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What’s so hard about being a data-driven organization?

Many companies have been trying to become more data-oriented for years, with mixed results. Hard work pays off over time, and winners are distinguished by their persistence, resilience, execution and relentless efforts to use data to make smarter business decisions. But while companies’ desire to be data-driven may not have changed, the circumstances have changed.

       

Today, the biggest challenge for organizations working on a data strategy may not be technical at all. In NewVantage Partners’ latest annual survey tracking the progress of corporate data initiatives, the chief director of data, information and analytics cited cultural change as the most critical factor. This is understandable: being data-driven, after all, is a test of people and organisations’ ability to adapt to change, and to some extent this has been underestimated. Long-established businesses that have enjoyed generations or centuries of success are unlikely to change overnight. Over the past 25 years, the digital transformation of enterprises to adapt to the Internet has been effective. Similarly, the realization of data-driven is also a long-term business transformation that needs to be promoted by enterprises. While much has been achieved in this process, much remains to be done.

       

But while cultural change is not a new issue, two cultural dynamics have shaped corporate activity in the past few years.

       

First, the COVID-19 pandemic and its devastation have reinforced the importance of data, science and facts. Once upon a time, companies may have only paid lip service to the importance of data, but over the past two years it has become clear how important good data can be in making sound, prudent and informed business decisions.

       

Second, self-service is becoming more and more common, and individuals can now consume information and data on demand in their desired way. We live in an era of increasingly fragmented information, which means consumers can choose which news they follow, which social media they want to engage with and which data they want to trust. As a result, consumers of information may be exposed to selectively presented data that supports a wide range of viewpoints. At its most extreme, this has given rise to the concept of “alternative facts”.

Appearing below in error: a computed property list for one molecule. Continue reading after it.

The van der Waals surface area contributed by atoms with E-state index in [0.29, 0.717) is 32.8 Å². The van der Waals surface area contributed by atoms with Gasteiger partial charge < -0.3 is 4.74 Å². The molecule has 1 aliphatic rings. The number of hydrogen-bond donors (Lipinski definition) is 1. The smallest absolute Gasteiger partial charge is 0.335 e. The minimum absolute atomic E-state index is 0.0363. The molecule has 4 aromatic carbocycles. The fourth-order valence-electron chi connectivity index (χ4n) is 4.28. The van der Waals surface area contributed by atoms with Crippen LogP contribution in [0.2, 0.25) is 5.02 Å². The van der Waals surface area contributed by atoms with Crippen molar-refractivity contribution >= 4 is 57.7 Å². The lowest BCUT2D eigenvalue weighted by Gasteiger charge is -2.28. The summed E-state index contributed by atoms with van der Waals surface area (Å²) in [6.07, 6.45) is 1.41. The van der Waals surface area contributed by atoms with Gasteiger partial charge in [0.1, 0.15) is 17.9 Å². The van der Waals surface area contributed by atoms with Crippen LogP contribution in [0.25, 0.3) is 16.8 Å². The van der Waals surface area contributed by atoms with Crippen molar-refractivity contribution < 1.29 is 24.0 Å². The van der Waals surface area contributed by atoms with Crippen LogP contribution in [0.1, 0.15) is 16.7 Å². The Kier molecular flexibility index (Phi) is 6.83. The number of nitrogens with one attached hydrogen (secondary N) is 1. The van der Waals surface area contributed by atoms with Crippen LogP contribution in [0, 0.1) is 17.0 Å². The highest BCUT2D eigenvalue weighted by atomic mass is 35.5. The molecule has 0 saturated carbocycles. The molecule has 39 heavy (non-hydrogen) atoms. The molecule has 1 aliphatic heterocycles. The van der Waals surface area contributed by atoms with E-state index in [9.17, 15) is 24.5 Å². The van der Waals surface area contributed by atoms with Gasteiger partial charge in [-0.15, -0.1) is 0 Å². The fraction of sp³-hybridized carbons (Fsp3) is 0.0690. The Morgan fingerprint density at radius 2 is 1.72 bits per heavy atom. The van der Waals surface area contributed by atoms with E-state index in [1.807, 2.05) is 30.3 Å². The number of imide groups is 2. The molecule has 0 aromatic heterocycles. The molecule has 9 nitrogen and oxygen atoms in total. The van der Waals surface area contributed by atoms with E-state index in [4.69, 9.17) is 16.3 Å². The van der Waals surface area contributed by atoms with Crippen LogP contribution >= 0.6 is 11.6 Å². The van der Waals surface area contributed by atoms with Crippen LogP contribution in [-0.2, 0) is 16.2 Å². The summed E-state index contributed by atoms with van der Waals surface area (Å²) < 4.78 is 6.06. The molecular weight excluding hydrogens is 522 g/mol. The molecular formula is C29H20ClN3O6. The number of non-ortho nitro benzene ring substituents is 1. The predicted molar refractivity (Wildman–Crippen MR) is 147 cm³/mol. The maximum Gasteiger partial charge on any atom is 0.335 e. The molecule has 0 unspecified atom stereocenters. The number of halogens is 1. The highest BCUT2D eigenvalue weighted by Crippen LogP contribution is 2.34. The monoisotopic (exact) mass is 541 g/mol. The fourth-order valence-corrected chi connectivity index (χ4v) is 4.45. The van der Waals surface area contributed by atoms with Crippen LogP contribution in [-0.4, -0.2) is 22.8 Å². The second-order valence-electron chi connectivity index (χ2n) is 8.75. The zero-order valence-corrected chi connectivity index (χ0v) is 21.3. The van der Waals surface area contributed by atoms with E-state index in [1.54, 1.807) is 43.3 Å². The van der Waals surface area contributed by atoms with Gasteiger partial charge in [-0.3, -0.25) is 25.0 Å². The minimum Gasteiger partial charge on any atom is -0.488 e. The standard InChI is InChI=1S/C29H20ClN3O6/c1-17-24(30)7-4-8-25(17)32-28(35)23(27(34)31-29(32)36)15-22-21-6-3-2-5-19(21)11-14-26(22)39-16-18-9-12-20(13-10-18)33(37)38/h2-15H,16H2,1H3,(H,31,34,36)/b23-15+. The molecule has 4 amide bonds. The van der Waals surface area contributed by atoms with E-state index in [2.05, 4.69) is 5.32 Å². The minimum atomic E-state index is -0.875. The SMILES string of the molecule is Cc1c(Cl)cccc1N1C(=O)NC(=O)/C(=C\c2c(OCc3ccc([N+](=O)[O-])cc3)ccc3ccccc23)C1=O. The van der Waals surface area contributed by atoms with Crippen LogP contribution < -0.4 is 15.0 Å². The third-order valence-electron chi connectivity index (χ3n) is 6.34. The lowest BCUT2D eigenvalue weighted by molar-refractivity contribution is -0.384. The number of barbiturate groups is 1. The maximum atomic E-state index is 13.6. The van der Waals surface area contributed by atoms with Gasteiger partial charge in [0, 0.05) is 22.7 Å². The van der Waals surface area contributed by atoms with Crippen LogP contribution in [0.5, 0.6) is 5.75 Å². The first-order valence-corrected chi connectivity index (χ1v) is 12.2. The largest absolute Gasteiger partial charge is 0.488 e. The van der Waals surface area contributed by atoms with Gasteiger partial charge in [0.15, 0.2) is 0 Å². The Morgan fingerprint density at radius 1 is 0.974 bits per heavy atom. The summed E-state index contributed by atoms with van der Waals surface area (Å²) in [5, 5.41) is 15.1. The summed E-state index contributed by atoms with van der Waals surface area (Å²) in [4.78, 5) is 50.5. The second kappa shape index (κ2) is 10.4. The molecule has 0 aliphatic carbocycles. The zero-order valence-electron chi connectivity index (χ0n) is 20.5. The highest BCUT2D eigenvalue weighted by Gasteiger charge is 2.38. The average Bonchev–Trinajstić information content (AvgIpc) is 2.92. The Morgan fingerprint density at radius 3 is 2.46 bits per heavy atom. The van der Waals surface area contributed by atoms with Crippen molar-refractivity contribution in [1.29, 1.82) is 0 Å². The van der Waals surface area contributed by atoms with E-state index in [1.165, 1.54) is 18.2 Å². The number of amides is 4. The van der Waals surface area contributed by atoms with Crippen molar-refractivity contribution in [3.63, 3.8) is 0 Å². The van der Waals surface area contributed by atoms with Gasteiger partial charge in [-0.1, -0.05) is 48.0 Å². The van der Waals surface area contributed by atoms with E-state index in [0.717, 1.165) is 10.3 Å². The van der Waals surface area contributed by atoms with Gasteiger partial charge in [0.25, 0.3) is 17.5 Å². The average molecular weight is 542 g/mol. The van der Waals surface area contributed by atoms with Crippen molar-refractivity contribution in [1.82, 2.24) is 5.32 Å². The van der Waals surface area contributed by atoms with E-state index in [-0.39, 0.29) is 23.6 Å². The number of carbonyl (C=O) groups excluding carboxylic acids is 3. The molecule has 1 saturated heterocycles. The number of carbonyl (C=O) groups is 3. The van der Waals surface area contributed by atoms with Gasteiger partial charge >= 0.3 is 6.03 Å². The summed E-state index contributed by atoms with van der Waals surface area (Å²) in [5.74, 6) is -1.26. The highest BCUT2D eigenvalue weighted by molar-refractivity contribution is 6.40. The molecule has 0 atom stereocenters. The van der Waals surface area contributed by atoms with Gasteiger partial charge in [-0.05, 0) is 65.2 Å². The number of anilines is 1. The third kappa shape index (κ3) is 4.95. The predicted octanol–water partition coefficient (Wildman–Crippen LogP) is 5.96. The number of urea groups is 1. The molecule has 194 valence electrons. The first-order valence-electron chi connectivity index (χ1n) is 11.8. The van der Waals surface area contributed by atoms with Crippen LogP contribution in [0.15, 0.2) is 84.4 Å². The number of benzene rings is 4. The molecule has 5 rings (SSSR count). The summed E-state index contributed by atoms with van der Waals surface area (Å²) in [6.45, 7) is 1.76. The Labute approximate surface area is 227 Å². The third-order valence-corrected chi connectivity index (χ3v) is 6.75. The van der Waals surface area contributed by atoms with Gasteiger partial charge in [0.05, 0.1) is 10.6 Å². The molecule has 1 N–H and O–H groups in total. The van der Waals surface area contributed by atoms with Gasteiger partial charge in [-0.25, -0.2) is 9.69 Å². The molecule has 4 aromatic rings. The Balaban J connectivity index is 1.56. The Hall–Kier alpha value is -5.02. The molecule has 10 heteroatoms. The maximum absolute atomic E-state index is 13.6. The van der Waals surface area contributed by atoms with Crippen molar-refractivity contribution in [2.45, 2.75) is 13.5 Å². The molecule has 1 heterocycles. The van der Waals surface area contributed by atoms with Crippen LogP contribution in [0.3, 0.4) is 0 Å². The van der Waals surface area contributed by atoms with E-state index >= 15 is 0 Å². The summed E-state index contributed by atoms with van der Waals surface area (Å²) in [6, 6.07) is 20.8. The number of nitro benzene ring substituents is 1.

Finally, there is a structural fact: a lot of data is being generated every day, and it continues to grow at an exponential rate. With its computing power, companies can get accurate answers by crunching huge amounts of data rather than relying on a representative sample.

       

Understanding these trends, and how others are harnessing them, can help us move towards data-driven decision-making.

     

Data-driven roadblocks

       

Three indicators of progress stood out among the participating organizations. First, most organizations still want to achieve data-driven leadership, with only 26.5 percent reporting that they have established one. Second, to be data-driven, organizations need to focus on cultural change. In this year’s survey, 91.9 percent of executives cited cultural barriers as the biggest data-driven barrier. As mentioned earlier, implementing data-driven is not a technical problem, but a human challenge. Finally, organizations are establishing data-driven leadership functions, such as the appointment of chief data and analytics officers, which will lay the foundation for data-driven implementation. However, only 40.2 percent said the role was successful and recognized in their organization.